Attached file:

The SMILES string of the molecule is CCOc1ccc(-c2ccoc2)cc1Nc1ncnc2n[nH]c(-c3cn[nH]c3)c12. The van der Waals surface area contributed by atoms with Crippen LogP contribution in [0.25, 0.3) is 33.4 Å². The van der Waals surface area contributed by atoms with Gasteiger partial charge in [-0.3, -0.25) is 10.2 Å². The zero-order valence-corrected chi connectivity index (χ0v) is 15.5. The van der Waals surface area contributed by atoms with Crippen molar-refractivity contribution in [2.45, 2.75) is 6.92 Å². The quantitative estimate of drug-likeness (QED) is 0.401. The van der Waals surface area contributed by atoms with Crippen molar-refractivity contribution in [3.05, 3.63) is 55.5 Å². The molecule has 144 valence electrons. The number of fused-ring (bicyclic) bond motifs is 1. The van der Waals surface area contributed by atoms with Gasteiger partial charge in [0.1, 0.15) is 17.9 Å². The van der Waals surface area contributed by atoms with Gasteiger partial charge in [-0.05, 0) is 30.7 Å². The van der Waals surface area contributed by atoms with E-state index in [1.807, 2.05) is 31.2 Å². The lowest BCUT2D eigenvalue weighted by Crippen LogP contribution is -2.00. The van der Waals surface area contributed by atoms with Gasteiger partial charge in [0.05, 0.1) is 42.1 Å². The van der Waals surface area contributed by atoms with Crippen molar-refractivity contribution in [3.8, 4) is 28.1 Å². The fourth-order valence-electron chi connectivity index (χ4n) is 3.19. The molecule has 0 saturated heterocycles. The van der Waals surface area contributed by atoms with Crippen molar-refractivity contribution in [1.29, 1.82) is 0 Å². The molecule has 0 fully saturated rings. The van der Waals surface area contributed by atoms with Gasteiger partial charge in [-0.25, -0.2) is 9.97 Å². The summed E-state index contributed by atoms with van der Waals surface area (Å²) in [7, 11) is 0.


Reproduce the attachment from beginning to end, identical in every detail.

The SMILES string of the molecule is CCOc1ccc(-c2ccoc2)cc1Nc1ncnc2n[nH]c(-c3cn[nH]c3)c12. The van der Waals surface area contributed by atoms with Crippen LogP contribution in [0.25, 0.3) is 33.4 Å². The van der Waals surface area contributed by atoms with Gasteiger partial charge in [-0.3, -0.25) is 10.2 Å². The zero-order valence-corrected chi connectivity index (χ0v) is 15.5. The van der Waals surface area contributed by atoms with Crippen molar-refractivity contribution in [2.45, 2.75) is 6.92 Å². The quantitative estimate of drug-likeness (QED) is 0.401. The van der Waals surface area contributed by atoms with Crippen molar-refractivity contribution in [3.05, 3.63) is 55.5 Å². The molecule has 144 valence electrons. The number of fused-ring (bicyclic) bond motifs is 1. The van der Waals surface area contributed by atoms with Gasteiger partial charge in [0.1, 0.15) is 17.9 Å². The van der Waals surface area contributed by atoms with Gasteiger partial charge in [-0.05, 0) is 30.7 Å². The van der Waals surface area contributed by atoms with E-state index in [1.807, 2.05) is 31.2 Å². The lowest BCUT2D eigenvalue weighted by Crippen LogP contribution is -2.00. The van der Waals surface area contributed by atoms with Gasteiger partial charge in [0.05, 0.1) is 42.1 Å². The van der Waals surface area contributed by atoms with Crippen molar-refractivity contribution in [3.8, 4) is 28.1 Å². The fourth-order valence-electron chi connectivity index (χ4n) is 3.19. The molecule has 0 saturated heterocycles. The van der Waals surface area contributed by atoms with Crippen molar-refractivity contribution in [1.29, 1.82) is 0 Å². The molecule has 0 fully saturated rings. The van der Waals surface area contributed by atoms with Gasteiger partial charge in [-0.25, -0.2) is 9.97 Å². The summed E-state index contributed by atoms with van der Waals surface area (Å²) in [7, 11) is 0.